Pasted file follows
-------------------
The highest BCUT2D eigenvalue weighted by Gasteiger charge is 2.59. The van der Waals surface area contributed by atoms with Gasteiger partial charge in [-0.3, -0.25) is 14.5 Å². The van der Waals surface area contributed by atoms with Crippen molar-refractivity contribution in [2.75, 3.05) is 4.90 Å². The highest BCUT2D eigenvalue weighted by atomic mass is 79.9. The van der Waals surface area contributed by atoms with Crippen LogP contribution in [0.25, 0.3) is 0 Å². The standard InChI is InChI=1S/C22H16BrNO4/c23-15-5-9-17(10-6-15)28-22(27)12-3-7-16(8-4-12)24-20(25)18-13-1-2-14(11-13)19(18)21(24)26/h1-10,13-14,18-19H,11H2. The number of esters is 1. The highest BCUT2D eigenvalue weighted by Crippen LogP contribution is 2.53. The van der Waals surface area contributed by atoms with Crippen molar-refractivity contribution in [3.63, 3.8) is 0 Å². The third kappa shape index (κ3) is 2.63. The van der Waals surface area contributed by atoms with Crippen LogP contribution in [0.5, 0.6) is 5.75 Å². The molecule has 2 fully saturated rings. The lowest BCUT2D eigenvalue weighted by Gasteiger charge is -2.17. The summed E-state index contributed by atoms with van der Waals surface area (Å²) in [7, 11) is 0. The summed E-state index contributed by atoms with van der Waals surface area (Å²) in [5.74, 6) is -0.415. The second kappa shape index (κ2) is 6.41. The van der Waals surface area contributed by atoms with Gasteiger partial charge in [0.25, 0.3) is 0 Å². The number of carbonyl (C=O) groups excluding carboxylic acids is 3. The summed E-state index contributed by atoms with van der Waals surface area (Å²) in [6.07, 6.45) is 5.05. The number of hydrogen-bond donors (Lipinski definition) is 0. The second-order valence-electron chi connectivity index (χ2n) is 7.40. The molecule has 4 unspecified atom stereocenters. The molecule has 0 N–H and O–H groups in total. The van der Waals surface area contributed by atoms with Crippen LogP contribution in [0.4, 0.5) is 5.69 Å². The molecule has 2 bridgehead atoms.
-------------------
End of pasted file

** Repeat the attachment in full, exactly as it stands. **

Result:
The highest BCUT2D eigenvalue weighted by Gasteiger charge is 2.59. The van der Waals surface area contributed by atoms with Gasteiger partial charge in [-0.3, -0.25) is 14.5 Å². The van der Waals surface area contributed by atoms with Crippen molar-refractivity contribution in [2.75, 3.05) is 4.90 Å². The highest BCUT2D eigenvalue weighted by atomic mass is 79.9. The van der Waals surface area contributed by atoms with Crippen LogP contribution in [0.25, 0.3) is 0 Å². The standard InChI is InChI=1S/C22H16BrNO4/c23-15-5-9-17(10-6-15)28-22(27)12-3-7-16(8-4-12)24-20(25)18-13-1-2-14(11-13)19(18)21(24)26/h1-10,13-14,18-19H,11H2. The number of esters is 1. The highest BCUT2D eigenvalue weighted by Crippen LogP contribution is 2.53. The van der Waals surface area contributed by atoms with Crippen molar-refractivity contribution in [3.63, 3.8) is 0 Å². The third kappa shape index (κ3) is 2.63. The van der Waals surface area contributed by atoms with Crippen LogP contribution in [0.5, 0.6) is 5.75 Å². The molecule has 2 fully saturated rings. The lowest BCUT2D eigenvalue weighted by Gasteiger charge is -2.17. The summed E-state index contributed by atoms with van der Waals surface area (Å²) in [7, 11) is 0. The summed E-state index contributed by atoms with van der Waals surface area (Å²) in [5.74, 6) is -0.415. The second kappa shape index (κ2) is 6.41. The van der Waals surface area contributed by atoms with Gasteiger partial charge in [0.25, 0.3) is 0 Å². The number of carbonyl (C=O) groups excluding carboxylic acids is 3. The summed E-state index contributed by atoms with van der Waals surface area (Å²) in [6.07, 6.45) is 5.05. The number of hydrogen-bond donors (Lipinski definition) is 0. The second-order valence-electron chi connectivity index (χ2n) is 7.40. The molecule has 4 unspecified atom stereocenters. The molecule has 0 N–H and O–H groups in total. The van der Waals surface area contributed by atoms with Crippen LogP contribution in [0.4, 0.5) is 5.69 Å². The molecule has 2 bridgehead atoms.